Samson, S., Zatorre, R.J. & Ramsay, J.O. (2002) Deficits of musical timbre perception after unilateral temporal-lobe lesion revealed with multidimensional scaling.  Brain, 125, 511-523.
Warrier, C.M. & Zatorre, R.J. (2002) Influence of tonal context and timbral variation on perception of pitch.  Perception and Psychophysics, 64, 198-207.
Zatorre, R.J., Bouffard, M., Ahad, P. and Belin, P. (2002) Where is 'where' in the human auditory cortex?.  Nature Neuroscience, 5, 905-909.
Supplementary material

Golestani, N., Paus, T., and Zatorre, R.J. (2002) Anatomical correlates of learning novel speech sounds. Neuron, 35, 997-1010.
Supplementary material

Zatorre, R.J. (2003) Absolute pitch: a model for understanding the influence of genes and development on neural and cognitive function. Nature Neuroscience, 6, 692-695. Supplementary material

Belin, P. & Zatorre, R.J. (2003) Adaptation to speaker’s voice in right anterior temporal lobe. Neuroreport, 2105-2109.

Penhune, V.B., Cismaru, R., Dorsaint-Pierre, R., Petitto, L. & Zatorre, R.J. (2003) The morphometry of auditory cortex in the congenitally deaf measured using MRI. NeuroImage, 1215-1225.

Golestani, N. & Zatorre, R.J. (2004) Learning new sounds of speech: reallocation of neural substrates. NeuroImage, 21, 494-506.

Zatorre, R.J., Bouffard, M. & Belin, P. (2004) Sensitivity to auditory object features in human temporal neocortex, The Journal of Neuroscience, 24, 3637-3642.Note: this pdf incorporates a correction to figure 4 which was published on 26 May 2004 Supplementary material

Warrier, C.M. & Zatorre, R.J (2004) Right temporal cortex is critical for utilization of melodic contextual cues in a pitch constancy task. Brain.
Supplementary material

Halpern, A.R., Zatorre, R.J., Bouffard, M. & Johnson, J.A. (2004) Behavioral and neural correlates of perceived and imagined timbre. Neuropsychologia, 42, 1281-1292. Supplementary material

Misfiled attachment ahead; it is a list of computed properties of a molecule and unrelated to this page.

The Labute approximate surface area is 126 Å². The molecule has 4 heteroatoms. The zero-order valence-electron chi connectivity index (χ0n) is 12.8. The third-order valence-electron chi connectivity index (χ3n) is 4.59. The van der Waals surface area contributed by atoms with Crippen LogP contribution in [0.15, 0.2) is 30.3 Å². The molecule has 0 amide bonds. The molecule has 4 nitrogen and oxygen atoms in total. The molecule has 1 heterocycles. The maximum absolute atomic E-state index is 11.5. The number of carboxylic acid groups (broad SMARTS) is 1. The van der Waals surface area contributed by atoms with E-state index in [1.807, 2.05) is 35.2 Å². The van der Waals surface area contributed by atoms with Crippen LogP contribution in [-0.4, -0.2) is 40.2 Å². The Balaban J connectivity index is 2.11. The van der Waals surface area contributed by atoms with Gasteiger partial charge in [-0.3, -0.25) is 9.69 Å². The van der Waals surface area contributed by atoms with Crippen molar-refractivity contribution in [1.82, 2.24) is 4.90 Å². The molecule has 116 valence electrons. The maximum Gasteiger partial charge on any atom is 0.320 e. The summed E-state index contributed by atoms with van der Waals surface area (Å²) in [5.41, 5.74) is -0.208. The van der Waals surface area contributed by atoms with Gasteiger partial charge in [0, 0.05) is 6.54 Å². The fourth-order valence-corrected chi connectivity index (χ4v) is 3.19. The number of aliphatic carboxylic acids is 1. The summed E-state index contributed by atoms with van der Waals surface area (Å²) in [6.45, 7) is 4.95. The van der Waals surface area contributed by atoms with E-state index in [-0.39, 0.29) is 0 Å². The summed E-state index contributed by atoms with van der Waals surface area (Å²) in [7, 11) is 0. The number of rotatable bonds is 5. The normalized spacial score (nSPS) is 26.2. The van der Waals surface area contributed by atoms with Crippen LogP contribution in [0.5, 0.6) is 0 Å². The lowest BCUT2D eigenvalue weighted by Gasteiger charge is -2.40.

Gougoux, F., Lepore, F., Lassonde, M., Voss, P., Zatorre, R.J. & Belin, P. (2004) Pitch discrimination in the early blind. Nature, 430, 309.

And something more from :

Music and the Brain

Sing Whenever/Wherever You Can

Singing in the shower may be healing to your brain. Song has long been known to have healing qualities. You can often tell that a person is in a good mood if they are humming or singing. Song is a true joy of life, no matter how you sing. I have seen how the temperaments of my girls change when we sing together. They could be having a terrible day, but when they start singing, often they forget their cares and feel better.

Song is often associated with spiritual experience. When I was in college, I attended Calvary Chapel, a large church in Southern California. The music was magical. Listening to the choir was not just a pleasant listening experience, it was a wondrous experience that resonated through every cell in my body. The music uplifted both the soul and mood of the congregation. The pastor said the music was "Blessed by God Himself." Several of my friends were choir members. I often saw them become transformed when they started to sing. Shy people would become more extroverted, more alive. People in the congregation became more involved in the service during congregational singing. The church community glistened with the contagious joy of the music.

Preschool and kindergarten teachers have known for a long time that children learn best through songs. They remember the material easier and it is easier to keep them engaged in the activity. So why do we stop singing in the second or third grade? Perhaps we should continue the singing into later grades.

Interestingly, when I was in basic training in the military, we often sang when we marched. I still have those songs in my head. When we sang as a group, morale went up, and the tasks that we were doing didn't seem quite as bad (like 20-mile road marches).

Sing whenever and wherever you can. You may have to sing softly if your voice is like mine (my 16-year-old daughter is often embarrassed when I sing in church). It will have a

healing effect on your temporal lobes, and probably your limbic system as well.

Use Humming and Toning to Tune Up Your Brain